* distributions over a binary power range.
* @param a_Random
* @param upperLimit
* @return a random integer as a BigInteger between 0 and upperLimit
* inclusive
*/
public static BigInteger getRandom(
Generic_Number a_Generic_Number,
BigInteger upperLimit) {
// Special cases
if (upperLimit.compareTo(BigInteger.ZERO) == 0) {
return BigInteger.ZERO;
}
String upperLimit_String = upperLimit.toString();
int upperLimitStringLength = upperLimit_String.length();
Random[] random = a_Generic_Number.get_RandomArrayMinLength(
upperLimitStringLength);
if (upperLimit.compareTo(BigInteger.ONE) == 0) {
if (random[0].nextBoolean()) {
return BigInteger.ONE;
} else {
return BigInteger.ZERO;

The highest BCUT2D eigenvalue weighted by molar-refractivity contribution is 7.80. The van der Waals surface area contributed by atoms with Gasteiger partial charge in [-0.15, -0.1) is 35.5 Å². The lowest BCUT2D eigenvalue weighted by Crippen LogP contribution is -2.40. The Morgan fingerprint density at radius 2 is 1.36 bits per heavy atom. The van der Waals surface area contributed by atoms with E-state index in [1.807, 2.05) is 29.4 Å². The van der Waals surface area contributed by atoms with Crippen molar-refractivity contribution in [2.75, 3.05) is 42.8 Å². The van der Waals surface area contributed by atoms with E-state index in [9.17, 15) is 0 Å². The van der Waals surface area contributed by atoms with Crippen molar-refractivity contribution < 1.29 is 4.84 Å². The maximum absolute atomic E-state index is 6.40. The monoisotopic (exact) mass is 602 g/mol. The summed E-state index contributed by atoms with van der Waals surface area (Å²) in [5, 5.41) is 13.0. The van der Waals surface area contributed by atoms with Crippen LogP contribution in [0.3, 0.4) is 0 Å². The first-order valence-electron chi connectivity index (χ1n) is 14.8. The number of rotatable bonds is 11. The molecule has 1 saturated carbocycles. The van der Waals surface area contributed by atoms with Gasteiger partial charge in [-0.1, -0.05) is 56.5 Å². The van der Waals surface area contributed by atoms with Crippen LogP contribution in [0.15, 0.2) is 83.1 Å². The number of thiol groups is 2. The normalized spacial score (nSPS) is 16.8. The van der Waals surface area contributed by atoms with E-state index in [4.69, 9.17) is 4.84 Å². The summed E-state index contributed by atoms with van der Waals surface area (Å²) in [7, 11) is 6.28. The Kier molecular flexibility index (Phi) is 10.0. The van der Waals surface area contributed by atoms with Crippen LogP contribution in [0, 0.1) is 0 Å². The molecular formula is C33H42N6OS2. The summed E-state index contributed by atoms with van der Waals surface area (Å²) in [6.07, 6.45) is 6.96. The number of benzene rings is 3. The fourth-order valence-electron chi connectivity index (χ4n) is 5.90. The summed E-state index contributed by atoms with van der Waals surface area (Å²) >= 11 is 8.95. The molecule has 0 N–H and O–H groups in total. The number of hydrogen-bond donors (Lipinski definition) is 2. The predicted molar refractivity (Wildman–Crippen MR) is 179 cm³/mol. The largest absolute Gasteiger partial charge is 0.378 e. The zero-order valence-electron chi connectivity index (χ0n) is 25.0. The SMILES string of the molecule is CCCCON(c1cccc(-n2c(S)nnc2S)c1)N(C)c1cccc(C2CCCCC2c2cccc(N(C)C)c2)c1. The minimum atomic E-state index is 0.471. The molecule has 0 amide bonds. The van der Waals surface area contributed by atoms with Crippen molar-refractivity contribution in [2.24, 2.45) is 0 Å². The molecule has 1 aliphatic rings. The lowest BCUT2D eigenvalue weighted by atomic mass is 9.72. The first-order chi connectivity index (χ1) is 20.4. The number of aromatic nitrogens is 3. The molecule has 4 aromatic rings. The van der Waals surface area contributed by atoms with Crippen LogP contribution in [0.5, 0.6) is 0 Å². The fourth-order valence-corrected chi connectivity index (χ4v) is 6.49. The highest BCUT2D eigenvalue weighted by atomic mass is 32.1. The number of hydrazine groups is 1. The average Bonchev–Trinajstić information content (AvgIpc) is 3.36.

}
}
int startIndex = 0;
int endIndex = 1;
String result_String = "";
int digit;
int upperLimitDigit;
int i;
// Take care not to assign any digit that will result in a number larger
// upperLimit
for (i = 0; i < upperLimitStringLength; i ++){
upperLimitDigit = new Integer(
upperLimit_String.substring(startIndex,endIndex));
startIndex ++;
endIndex ++;
digit = random[i].nextInt(upperLimitDigit + 1);
if (digit != upperLimitDigit){
break;
}
result_String += digit;
}
// Once something smaller than upperLimit guaranteed, assign any digit
// between zero and nine inclusive
for (i = i + 1; i < upperLimitStringLength; i ++) {
digit = random[i].nextInt(10);
result_String += digit;
}
// Tidy values starting with zero(s)
while (result_String.startsWith("0")) {
if (result_String.length() > 1) {
result_String = result_String.substring(1);
} else {
break;
}
}
BigInteger result = new BigInteger(result_String);
return result;
}
``````

Just use modular reduction

``````new BigInteger(n.bitLength(), new SecureRandom()).mod(n)
``````
• This is biased (not evenly distributed) and should not be used for cryptographic purposes. – Artjom B. Feb 17 at 19:14